What would the world be without swallows, bringing the spring back with exuberant aerobatics, year after year?
Would it not be a much poorer place? Many people might think so, and many people might think the same if we lost our larks or our owls, our cuckoos or our song thrushes or towering birds of prey – and indeed, many did think so, when we recently lost even the humble and mundane house sparrows from our towns and cities, in a mystery still unexplained.
Human beings love birds. That may be a commonplace, but the sentiment is unusual. For this one group of 10,500 creatures, the modern descendants of the dinosaurs, we reserve a singular and intense affection which we by no means extend to lizards, say, or to fish, or to dragonflies, or even to the mammals which are our cousins.
It’s not hard to see why. We connect. Birds inhabit a world of light and colour, and communicate by sound, as we do, whereas mammals tend to inhabit a world of darkness, and communicate by smell, and there’s a world we cannot enter. Birds are like us in the way they reproduce – they court and pair up (generally), build a home, share parenting duties and raise the kids as a couple. And the bonus is that many are not only captivating in their behaviour and charming in their song, but beautiful – some, such as the birds of paradise from New Guinea, or the Asian pheasants, so dazzlingly, startlingly, exquisite that they are the loveliest organisms on the planet, lovelier even than the orchids.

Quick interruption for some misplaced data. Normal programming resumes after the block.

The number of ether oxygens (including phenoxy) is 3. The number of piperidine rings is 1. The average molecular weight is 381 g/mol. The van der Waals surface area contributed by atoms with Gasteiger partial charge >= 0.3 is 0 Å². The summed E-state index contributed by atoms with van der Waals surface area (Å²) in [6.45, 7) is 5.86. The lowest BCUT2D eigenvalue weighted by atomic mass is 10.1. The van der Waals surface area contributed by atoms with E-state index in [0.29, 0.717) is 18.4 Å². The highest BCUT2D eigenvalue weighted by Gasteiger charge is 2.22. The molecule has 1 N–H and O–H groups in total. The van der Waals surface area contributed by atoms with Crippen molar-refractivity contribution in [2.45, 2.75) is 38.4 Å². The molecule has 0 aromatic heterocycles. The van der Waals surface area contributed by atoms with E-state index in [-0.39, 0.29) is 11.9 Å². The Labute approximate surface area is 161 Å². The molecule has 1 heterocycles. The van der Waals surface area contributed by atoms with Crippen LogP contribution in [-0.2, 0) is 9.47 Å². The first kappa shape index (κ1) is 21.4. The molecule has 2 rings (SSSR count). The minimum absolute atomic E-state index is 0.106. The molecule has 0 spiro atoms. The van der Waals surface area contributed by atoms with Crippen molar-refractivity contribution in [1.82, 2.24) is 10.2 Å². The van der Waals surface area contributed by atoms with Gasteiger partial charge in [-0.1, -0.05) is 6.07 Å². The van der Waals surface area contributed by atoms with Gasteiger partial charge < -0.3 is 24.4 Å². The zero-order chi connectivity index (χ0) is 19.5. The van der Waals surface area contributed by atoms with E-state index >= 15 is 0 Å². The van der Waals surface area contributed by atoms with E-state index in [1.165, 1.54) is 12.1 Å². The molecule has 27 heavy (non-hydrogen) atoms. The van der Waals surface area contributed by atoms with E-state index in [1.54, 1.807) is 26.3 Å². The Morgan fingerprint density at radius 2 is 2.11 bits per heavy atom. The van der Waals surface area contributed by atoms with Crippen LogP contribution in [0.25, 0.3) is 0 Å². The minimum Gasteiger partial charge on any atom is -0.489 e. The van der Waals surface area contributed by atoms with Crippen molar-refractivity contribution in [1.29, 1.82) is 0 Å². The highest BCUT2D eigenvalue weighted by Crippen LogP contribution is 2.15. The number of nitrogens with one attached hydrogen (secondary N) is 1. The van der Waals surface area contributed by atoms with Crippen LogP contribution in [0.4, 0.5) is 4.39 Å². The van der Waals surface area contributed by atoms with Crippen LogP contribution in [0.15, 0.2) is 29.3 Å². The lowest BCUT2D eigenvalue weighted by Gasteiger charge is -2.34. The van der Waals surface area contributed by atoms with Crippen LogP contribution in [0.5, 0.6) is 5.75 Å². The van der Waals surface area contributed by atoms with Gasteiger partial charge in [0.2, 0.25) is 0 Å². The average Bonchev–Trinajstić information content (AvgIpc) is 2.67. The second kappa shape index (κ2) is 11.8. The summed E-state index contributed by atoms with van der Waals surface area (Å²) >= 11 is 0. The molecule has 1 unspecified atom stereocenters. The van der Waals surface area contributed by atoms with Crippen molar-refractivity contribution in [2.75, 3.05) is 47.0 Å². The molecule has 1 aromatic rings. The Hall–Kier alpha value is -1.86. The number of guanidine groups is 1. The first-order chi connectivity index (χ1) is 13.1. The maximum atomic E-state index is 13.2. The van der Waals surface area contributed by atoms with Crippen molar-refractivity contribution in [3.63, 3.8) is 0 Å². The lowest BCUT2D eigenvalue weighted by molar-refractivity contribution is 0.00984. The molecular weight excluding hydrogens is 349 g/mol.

The point about this trait – our love of birds – is that it seems to be universal in human society, like music is: the love of birds may be part of what it is to be human. Certainly, that’s the strong impression you come away with from Mark Cocker’s encyclopaedic and spellbinding examination of the relationship, Birds and People (Jonathan Cape) which is published next week.
This is a daring enterprise, attempting something very much out of intellectual fashion – a grand synthesis. Cocker has attempted to map out what birds mean, and have meant, to people the world over, dealing with 146 of the world’s 200 or so bird families, which covers 90 per cent of those 10,500 species.
The results are riveting. He is exhilarating on “the scintillating élan” of swallow flight but he is just as fascinating on what the impossibly beautiful birds of paradise mean to the peoples of New Guinea on the one hand, and what the domestic chicken, formerly the red jungle fowl, means to modern industrial society, on the other. He rhapsodises about hummingbirds and their glittering names (shining sunbeam, festive coquette, blue-throated mountaingem), yet unerringly picks out the appeal of more subfusc species: “”Most people who know dippers well invariably love them for their buoyancy that seems as much psychological as it is physical.”
This is a huge work of 430,000 words, yet the sparkling prose never flags, and it is marvellously illustrated by the photographs of David Tipling. So much for the enjoyment bit. But we are not talking coffee table here – this is a book with a purpose. It is written squarely in the consciousness of the remorseless assault on the natural world, and the ever-increasing loss of species going on all over the globe, and it spells out, for the first time, right across the whole class of birds, what these losses will signify, not just biologically, but to our souls.
It will last down the century, as the losses get steadily worse. Open its pages and you will get a sense of what it will truly mean, should the birds of paradise and the hummingbirds go – many are threatened – and should the bleak spring day ever dawn, and it might, when the swallows don’t come back.